Archive for February 23rd, 2013

New pricing on most Cites & Insights Books

Saturday, February 23rd, 2013

I’ve repriced most Cites & Insights Books, following a new simplified principal: except in cases where I’m more-or-less giving the book away, I’m pricing books (paperback, hardback and ebooks) at Lulu so that I’ll get at least $8 from each sale.

Here’s what that means in terms of modified prices:

Ebooks (at Lulu) [all PDF, no DRM]

Those that aren’t even cheaper (or free, as in the case of Open Access and Libraries) are now $9.99. That includes Balanced Libraries, The Liblog Landscape 2007-2010, and But Still They Blog.

Print books (at Lulu)

Most prices have gone down; I think one went up slightly.

  • Balanced Libraries is now $19.99
  • But Still They Blog is now $20.99
  • Library 2.0: A Cites & Insights Reader is now $18.99
  • The Liblog Landscape 2007-2010 is now $18.99
  • Give Us a Dollar… (paperback) is now $19.99
  • Give Us a Dollar… (hardback) is now $28.99
  • Cites & Insights 6: 2006 is now $25.99
  • Cites & Insights 7: 2007 is now $25.99
  • Cites & Insights 8: 2008 is now $23.99
  • Cites & Insights 9: 2009 is now $26.99
  • Cites & Insights 10: 2010 is now $25.99
  • Cites & Insights 11: 2011 is now $22.99
  • Cites & Insights 12: 2012 is now $25.99

Just go to and search for “walt crawford” to find all of these and The Librarian’s Guide to Micropublishing (hardback edition), which is published by ITI but fulfilled by Lulu in the case of the hardcover.

And, as usual, when Lulu has sales (they haven’t for a little while, but I imagine they will again), you’re encouraged to take advantage of them: The discount comes out of Lulu’s share, not mine.

Authors who get public libraries

Saturday, February 23rd, 2013

I originally planned a short note pointing to a story in today’s San Francisco Chronicle (and available on SFGate): “‘Free for All’ explores libraries’ value“–about filmmakers who are working on a documentary called “Free For All,”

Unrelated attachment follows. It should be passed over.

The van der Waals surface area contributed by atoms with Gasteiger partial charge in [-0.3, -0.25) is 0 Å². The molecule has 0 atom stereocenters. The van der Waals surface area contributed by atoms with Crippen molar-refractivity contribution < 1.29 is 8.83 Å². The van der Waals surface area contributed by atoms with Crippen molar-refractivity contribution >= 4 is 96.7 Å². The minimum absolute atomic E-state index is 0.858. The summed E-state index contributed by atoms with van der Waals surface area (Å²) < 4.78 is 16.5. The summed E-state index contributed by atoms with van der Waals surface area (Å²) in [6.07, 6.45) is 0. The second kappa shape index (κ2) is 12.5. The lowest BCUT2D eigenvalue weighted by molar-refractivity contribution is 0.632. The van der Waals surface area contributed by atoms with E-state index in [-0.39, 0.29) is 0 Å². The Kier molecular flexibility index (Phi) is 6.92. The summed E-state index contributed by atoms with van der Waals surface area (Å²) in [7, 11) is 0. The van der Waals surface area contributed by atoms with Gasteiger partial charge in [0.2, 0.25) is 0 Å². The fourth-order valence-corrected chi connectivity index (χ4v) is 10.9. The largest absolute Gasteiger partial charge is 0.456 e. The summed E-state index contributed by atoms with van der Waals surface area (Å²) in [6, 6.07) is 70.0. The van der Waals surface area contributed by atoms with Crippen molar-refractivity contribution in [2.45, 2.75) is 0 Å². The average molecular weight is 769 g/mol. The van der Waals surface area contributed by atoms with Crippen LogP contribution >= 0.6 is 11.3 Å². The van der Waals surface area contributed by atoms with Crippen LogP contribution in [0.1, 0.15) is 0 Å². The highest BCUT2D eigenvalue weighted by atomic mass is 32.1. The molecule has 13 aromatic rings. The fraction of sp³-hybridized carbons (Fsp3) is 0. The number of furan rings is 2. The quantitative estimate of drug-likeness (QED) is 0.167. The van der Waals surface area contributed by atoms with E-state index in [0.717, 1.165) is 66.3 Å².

exploring why Americans are using public libraries in record numbers and what would happen to democracy if libraries became extinct.

It’s a good story, well worth reading.
And as I was checking email before putting up that link, I ran into this: “A Personal History of Libraries” by John Scalzi at Whatever–a clear, eloquent story of how Scalzi grew up with libraries and (although he doesn’t use public libraries as much these days) what they mean to him. A key paragraph:

I don’t use my local library like I used libraries when I was younger. But I want my local library, in no small part because I recognize that I am fortunate not to need my local library — but others do, and my connection with humanity extends beyond the front door of my house. My life was indisputably improved because those before me decided to put those libraries there. It would be stupid and selfish and shortsighted of me to declare, after having wrung all I could from them, that they serve no further purpose, or that the times have changed so much that they are obsolete  My library is used every single day that it is open, by the people who live here, children to senior citizens. They use the building, they use the Internet, they use the books. This is, as it happens, the exact opposite of what “obsolete” means. I am glad my library is here and I am glad to support it.

Oh, and a key description of how Scalzi sees the public library (his current one is small–the town has about 1,800 residents):

A focal point and center of gravity for the community — a place where a community knows it is a community, in point of fact, and not just a collection of houses and streets.

You will not be surprised to hear that Scalzi was inspired to write that post based on that horrible piece by a UK author who really should know better.

I couldn’t resist looking up Scalzi’s local library. It serves more people than Scalzi’s “1,800” estimate (the FY10 LSA is 3,168), but it’s still a small library–and a well-used one: 19.3 circulation per capita, nearly two reference transactions per capita, decent but not great funding ($46.88 per capita), almost five patron visits per capita–and pretty good hours for a small library, open 1,716 hours in FY10. (PC use is also strong, 1.64 per capita; program attendance is 0.7 per capita, which is also a strong number.)